Language Selection

English French German Italian Portuguese Spanish

Xfce creator talks Linux, Moblin, netbooks and open-source

Filed under
Interviews

As Intel’s investment into the Moblin OS gets increasing attention, and more non-technical users are introduced to Linux-based platforms in the shape of low-cost netbooks, 2009 will see open-source become more mainstream than ever before. Under the hood there’s much that makes Linux safer, more efficient and secure than rival systems, but for most new users it’s what they can see on-screen that counts. SlashGear caught up with Xfce creator Olivier Fourdan, whose desktop environment has not only been selected by Intel for Moblin but can be found on many existing Linux netbooks, and talked Intel, Moblin, the future for netbooks and what challenges he sees for open-source newcomer Android.

Q1. Can you give our readers some background of Xfce, perhaps explain a little of what it does, and your involvement with the project?

Xfce is what you’d call a desktop environment, it includes not only the usual applications you would expect from a desktop, ie a window manager, a panel, a file manager, etc. but also an infrastructure such as a settings mechanism now based on DBUS and all the development libraries that help to write applications.

Like GNOME, Xfce is based on the gtk+ toolkit but it does not use gconf nor other gnome libs, except libwnck (that now replaces the equivalent library that we had in Xfce up to 4.4) or gstreamer (for the volume control applet).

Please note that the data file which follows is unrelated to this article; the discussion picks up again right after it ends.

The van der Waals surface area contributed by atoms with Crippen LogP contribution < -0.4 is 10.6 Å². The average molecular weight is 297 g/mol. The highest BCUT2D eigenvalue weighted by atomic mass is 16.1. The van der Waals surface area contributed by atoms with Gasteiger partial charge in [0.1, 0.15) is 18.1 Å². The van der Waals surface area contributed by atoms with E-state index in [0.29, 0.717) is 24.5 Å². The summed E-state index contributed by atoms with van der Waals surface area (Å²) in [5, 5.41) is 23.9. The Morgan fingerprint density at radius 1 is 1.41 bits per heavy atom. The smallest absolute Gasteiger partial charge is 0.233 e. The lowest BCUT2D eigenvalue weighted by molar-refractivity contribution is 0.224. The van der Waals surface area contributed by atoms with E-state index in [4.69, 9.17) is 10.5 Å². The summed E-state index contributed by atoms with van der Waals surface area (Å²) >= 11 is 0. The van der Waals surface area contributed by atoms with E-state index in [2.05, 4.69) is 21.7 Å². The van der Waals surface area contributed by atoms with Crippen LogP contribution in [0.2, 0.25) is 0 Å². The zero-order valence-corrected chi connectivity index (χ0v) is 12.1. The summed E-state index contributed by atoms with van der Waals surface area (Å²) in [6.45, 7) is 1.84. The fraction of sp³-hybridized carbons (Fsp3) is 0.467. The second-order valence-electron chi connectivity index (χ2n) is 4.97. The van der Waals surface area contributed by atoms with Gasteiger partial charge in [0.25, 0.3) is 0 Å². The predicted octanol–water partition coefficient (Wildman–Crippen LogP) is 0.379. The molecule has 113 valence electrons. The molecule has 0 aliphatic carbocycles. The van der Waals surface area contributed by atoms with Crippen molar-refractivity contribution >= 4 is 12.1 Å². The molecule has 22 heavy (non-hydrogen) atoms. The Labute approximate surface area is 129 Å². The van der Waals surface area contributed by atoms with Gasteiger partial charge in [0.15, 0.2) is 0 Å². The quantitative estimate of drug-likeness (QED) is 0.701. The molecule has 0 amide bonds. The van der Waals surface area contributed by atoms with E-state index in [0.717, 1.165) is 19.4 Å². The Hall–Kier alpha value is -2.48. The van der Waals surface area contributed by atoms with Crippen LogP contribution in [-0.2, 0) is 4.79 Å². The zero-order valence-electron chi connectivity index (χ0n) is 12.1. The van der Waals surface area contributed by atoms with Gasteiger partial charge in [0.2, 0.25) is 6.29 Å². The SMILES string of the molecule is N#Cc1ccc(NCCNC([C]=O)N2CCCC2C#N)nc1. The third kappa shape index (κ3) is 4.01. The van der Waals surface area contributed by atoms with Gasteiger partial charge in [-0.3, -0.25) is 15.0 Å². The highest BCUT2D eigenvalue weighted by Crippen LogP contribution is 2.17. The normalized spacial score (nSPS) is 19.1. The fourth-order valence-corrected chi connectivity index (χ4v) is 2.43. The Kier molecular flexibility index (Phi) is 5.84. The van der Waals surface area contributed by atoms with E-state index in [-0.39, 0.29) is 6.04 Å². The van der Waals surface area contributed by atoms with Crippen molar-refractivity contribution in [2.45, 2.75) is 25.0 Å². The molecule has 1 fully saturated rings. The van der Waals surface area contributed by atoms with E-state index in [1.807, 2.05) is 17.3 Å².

Xfce is not new, I started the project in late 1996, before GNOME or gtk+ even existed, and the project has evolved from a single man project to the fairly large project that it is now, with several core developers and a large base of contributors and users.

rest here




More in Tux Machines

Red Hat News

Kernel Space/Linux

today's howtos

Ten Years as Desktop Linux User: My Open Source World, Then and Now

I've been a regular desktop Linux user for just about a decade now. What has changed in that time? Keep reading for a look back at all the ways that desktop Linux has become easier to use -- and those in which it has become more difficult -- over the past ten years. I installed Linux to my laptop for the first time in the summer of 2006. I started with SUSE, then moved onto Mandriva and finally settled on Fedora Core. By early 2007 I was using Fedora full time. There was no more Windows partition on my laptop. When I ran into problems or incompatibilities with Linux, my options were to sink or swim. There was no Windows to revert back to. Read more